Bone-Seeking Radionuclides Provide Pain Relief for Prostate Cancer Bone Mets

October 6, 2015

The use of bone-seeking radionuclides effectively controlled bone pain in men with prostate cancer metastatic to the bone, according to the results of a systematic review.

The use of bone-seeking radionuclides effectively controlled bone pain in men with prostate cancer metastatic to the bone, according to the results of a systematic review. Overall, treatment with radionuclides resulted in pain responses greater than 50% to 60%. 

“Although the included studies in this review are very heterogeneous, the reported results are quite consistent,” wrote researchers led by Joyce M. van Dodewaard-de Jong, of the VU University Medical Centre, Amsterdam, in European Urology. “For patients with castration-resistant prostate cancer suffering from malignant bone pain, treatment with a bone-seeking radiopharmaceutical is a relevant therapeutic option often resulting in significant pain reduction.”

According to the study, bone-seeking radiopharmaceuticals are often used to treat patients with multifocal pain due to osteoblastic metastases. Although prior research has looked at the efficacy of bone-seeking radiopharmaceuticals on bone pain, most include patients with a variety of tumor types. Therefore, van Dodewaard-de Jong and colleagues conducted this analysis to look at the efficacy of these radionuclides specifically in patients with prostate cancer.

They conducted a systematic review for publications that discussed radiopharmaceuticals including: 89-strontium-chloride (89Sr), 153-samarium-EDTMP (153Sm), 186-rhenium-HEDP (186Re), 188-rhenium-HEDP (188Re), and 223-radium-chloride (223Ra). The review included 36 articles: 13 randomized and 23 prospective studies.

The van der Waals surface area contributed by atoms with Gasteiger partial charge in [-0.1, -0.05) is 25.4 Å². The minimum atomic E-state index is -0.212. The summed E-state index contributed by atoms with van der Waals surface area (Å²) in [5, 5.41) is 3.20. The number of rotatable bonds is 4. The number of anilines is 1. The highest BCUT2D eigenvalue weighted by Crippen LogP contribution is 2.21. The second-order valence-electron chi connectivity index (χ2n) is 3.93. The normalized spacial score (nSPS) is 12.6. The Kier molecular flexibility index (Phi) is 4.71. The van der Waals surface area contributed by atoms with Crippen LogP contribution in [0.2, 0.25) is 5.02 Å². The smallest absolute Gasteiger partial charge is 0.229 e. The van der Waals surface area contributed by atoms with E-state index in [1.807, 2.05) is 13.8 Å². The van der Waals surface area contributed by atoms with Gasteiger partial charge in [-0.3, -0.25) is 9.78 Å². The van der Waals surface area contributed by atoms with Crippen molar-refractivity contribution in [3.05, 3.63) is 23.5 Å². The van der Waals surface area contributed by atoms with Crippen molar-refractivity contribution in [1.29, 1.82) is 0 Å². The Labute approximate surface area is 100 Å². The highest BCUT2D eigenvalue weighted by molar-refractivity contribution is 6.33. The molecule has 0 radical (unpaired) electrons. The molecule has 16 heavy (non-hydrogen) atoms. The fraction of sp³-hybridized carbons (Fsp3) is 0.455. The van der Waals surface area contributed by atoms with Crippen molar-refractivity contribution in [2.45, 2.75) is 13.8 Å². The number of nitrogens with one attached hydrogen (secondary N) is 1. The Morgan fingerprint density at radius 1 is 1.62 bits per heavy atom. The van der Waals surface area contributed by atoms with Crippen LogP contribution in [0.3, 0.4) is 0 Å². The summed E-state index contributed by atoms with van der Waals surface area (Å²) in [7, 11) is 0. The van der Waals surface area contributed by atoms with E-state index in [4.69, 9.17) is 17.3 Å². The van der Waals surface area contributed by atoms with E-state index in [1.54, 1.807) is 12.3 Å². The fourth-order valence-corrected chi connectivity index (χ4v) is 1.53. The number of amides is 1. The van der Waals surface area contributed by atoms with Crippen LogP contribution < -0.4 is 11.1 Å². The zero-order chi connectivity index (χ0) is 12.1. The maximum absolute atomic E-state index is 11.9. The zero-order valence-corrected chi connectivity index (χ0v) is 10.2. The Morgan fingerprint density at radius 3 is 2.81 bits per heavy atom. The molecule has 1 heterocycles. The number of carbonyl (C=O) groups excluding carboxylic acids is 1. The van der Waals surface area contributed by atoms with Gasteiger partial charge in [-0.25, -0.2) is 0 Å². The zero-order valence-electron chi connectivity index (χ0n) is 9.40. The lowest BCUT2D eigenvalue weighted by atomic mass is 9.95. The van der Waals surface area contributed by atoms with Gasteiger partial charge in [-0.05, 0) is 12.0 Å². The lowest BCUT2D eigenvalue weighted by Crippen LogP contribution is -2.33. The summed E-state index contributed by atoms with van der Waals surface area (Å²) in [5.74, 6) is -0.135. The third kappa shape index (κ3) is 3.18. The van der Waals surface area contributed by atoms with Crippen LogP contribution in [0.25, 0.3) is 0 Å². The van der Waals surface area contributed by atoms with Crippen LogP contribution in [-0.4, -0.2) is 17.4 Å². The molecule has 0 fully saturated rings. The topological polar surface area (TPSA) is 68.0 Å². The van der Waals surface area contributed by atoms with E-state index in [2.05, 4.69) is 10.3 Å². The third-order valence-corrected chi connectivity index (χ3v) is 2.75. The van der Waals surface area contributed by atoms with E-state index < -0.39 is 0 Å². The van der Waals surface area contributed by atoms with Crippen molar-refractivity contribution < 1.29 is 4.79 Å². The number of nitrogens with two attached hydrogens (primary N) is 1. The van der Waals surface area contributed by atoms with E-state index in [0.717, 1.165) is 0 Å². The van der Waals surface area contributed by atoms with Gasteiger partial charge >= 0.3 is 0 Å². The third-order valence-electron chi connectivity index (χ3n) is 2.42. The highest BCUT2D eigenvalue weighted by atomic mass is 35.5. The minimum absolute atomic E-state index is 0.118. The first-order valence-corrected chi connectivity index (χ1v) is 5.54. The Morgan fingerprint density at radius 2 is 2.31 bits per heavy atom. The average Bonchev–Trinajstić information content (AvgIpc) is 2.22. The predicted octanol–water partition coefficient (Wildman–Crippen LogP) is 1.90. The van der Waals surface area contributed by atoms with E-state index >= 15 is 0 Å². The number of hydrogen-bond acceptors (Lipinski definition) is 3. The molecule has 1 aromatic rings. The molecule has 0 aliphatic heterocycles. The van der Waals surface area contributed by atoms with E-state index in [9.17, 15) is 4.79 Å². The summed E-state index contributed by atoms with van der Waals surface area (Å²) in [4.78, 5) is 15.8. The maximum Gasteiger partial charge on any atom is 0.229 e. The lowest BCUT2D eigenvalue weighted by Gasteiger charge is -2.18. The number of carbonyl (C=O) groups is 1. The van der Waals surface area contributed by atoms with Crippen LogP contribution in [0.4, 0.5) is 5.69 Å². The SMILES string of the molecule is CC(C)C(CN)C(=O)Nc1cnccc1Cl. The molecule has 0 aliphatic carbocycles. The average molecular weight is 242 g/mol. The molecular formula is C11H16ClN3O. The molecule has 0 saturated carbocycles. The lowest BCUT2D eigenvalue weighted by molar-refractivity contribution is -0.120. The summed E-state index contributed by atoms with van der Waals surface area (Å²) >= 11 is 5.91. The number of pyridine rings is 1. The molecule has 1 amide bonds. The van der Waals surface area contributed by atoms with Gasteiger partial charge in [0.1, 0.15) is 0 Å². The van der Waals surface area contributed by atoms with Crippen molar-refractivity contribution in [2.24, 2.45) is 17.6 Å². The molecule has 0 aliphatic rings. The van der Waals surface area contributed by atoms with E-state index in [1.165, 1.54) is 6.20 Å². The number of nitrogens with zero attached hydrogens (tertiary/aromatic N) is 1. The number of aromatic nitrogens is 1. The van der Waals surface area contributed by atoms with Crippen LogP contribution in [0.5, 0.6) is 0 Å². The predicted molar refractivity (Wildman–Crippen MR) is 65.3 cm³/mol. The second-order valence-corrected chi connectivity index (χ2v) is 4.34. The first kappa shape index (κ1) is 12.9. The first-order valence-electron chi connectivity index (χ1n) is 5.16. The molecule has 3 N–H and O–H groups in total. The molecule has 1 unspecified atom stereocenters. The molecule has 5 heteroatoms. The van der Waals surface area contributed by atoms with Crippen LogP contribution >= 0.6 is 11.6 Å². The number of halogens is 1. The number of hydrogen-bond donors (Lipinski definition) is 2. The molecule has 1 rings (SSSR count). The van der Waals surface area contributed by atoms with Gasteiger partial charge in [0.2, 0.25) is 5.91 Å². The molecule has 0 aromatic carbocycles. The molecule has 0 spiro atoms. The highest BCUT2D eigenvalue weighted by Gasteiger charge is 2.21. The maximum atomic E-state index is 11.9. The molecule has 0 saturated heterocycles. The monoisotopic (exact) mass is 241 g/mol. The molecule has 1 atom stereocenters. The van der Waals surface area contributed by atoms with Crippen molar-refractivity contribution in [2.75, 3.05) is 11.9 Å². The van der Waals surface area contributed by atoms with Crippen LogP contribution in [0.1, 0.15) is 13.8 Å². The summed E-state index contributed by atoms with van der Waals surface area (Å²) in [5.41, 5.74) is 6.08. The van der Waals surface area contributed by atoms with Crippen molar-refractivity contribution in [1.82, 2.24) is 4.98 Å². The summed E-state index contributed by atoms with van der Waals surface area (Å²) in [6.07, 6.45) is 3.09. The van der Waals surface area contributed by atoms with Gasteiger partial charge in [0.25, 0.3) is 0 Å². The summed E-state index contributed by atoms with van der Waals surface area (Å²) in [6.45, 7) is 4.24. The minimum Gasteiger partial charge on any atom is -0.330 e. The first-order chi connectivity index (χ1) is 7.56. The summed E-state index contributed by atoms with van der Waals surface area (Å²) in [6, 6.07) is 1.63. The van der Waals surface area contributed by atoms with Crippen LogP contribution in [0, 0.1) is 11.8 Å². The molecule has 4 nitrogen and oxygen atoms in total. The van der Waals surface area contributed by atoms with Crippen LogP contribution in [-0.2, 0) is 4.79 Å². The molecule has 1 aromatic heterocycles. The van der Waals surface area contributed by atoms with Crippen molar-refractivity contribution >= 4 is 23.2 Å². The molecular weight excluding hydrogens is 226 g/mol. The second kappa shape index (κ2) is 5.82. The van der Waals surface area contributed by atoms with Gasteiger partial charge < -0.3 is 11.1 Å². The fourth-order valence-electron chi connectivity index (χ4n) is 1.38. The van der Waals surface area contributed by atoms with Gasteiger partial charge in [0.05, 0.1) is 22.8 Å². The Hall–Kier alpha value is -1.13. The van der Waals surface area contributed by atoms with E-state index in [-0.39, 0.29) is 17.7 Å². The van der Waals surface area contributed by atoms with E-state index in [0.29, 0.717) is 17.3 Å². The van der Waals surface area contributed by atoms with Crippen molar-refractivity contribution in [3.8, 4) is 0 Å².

A pooled estimate of pain response could not be calculated because the studies included used different definitions of pain response.

“Because pain is a subjective symptom, assessment of pain response as an outcome is susceptible to bias. About half of the included studies used standardized questionnaires for pain assessment and established a distinct definition of pain response,” the researchers explained.

They found that pain response for 89SR was 50% to 60%, and that slightly higher pain responses-in the 70% range-were noted for the other beta-emitting radionuclides,  153Sm, 186Re, and 188Re. Similarly, pain response was between 50% to 60% for repeated administration of 223 Ra, with pain responses seemingly related to dosage.

Overall, the researchers wrote that when taking all of the studies into account no correlation was found between the dose administered in the study and the efficacy of the radionuclides. However, they did note that several trials looked at different doses of 153Sm and that in these trials the best pain responses were noted in the highest dose groups.

The researchers also evaluated hematologic toxicities associated with the use of radionuclides. Twenty-six of the 36 studies included in the review reported on hematologic toxicity, and more than half of the 26 studies reported no grade 3/4 leukopenia or thrombocytopenia.